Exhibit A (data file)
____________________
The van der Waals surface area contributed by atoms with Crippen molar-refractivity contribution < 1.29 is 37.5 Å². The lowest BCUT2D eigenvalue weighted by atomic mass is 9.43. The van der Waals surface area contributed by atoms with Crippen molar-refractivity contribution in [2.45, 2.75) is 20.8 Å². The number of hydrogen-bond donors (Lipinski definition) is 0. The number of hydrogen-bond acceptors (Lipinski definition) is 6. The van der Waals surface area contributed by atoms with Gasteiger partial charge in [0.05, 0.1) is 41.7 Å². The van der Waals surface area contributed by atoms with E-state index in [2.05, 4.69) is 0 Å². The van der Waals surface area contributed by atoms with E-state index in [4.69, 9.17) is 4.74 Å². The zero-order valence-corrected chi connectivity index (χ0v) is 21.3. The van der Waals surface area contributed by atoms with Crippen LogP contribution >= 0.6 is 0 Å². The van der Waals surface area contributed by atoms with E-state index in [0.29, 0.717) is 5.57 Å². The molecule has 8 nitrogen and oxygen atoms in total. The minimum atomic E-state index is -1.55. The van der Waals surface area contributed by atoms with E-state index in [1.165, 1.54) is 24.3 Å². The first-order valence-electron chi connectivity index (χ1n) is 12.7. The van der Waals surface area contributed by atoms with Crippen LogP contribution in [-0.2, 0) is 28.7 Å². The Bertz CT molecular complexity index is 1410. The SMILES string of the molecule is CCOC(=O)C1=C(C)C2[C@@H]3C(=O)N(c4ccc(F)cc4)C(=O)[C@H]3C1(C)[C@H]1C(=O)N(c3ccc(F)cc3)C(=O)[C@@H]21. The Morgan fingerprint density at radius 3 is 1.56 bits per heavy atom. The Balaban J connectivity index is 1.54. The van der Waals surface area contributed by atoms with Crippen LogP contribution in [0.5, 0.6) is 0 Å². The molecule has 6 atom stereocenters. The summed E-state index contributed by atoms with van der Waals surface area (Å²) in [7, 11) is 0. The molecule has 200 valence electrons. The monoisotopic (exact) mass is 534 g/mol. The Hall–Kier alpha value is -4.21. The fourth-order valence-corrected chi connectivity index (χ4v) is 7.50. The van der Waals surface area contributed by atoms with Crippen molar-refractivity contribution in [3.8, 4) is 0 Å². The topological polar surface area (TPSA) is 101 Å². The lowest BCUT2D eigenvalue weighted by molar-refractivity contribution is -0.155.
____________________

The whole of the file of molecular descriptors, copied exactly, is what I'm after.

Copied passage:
The van der Waals surface area contributed by atoms with Crippen molar-refractivity contribution < 1.29 is 37.5 Å². The lowest BCUT2D eigenvalue weighted by atomic mass is 9.43. The van der Waals surface area contributed by atoms with Crippen molar-refractivity contribution in [2.45, 2.75) is 20.8 Å². The number of hydrogen-bond donors (Lipinski definition) is 0. The number of hydrogen-bond acceptors (Lipinski definition) is 6. The van der Waals surface area contributed by atoms with Gasteiger partial charge in [0.05, 0.1) is 41.7 Å². The van der Waals surface area contributed by atoms with E-state index in [2.05, 4.69) is 0 Å². The van der Waals surface area contributed by atoms with E-state index in [4.69, 9.17) is 4.74 Å². The zero-order valence-corrected chi connectivity index (χ0v) is 21.3. The van der Waals surface area contributed by atoms with Crippen LogP contribution >= 0.6 is 0 Å². The van der Waals surface area contributed by atoms with E-state index in [0.29, 0.717) is 5.57 Å². The molecule has 8 nitrogen and oxygen atoms in total. The minimum atomic E-state index is -1.55. The van der Waals surface area contributed by atoms with E-state index in [1.165, 1.54) is 24.3 Å². The first-order valence-electron chi connectivity index (χ1n) is 12.7. The van der Waals surface area contributed by atoms with Crippen LogP contribution in [-0.2, 0) is 28.7 Å². The Bertz CT molecular complexity index is 1410. The SMILES string of the molecule is CCOC(=O)C1=C(C)C2[C@@H]3C(=O)N(c4ccc(F)cc4)C(=O)[C@H]3C1(C)[C@H]1C(=O)N(c3ccc(F)cc3)C(=O)[C@@H]21. The Morgan fingerprint density at radius 3 is 1.56 bits per heavy atom. The Balaban J connectivity index is 1.54. The van der Waals surface area contributed by atoms with Crippen LogP contribution in [0.5, 0.6) is 0 Å². The molecule has 6 atom stereocenters. The summed E-state index contributed by atoms with van der Waals surface area (Å²) in [7, 11) is 0. The molecule has 200 valence electrons. The monoisotopic (exact) mass is 534 g/mol. The Hall–Kier alpha value is -4.21. The fourth-order valence-corrected chi connectivity index (χ4v) is 7.50. The van der Waals surface area contributed by atoms with Crippen molar-refractivity contribution in [3.8, 4) is 0 Å². The topological polar surface area (TPSA) is 101 Å². The lowest BCUT2D eigenvalue weighted by molar-refractivity contribution is -0.155.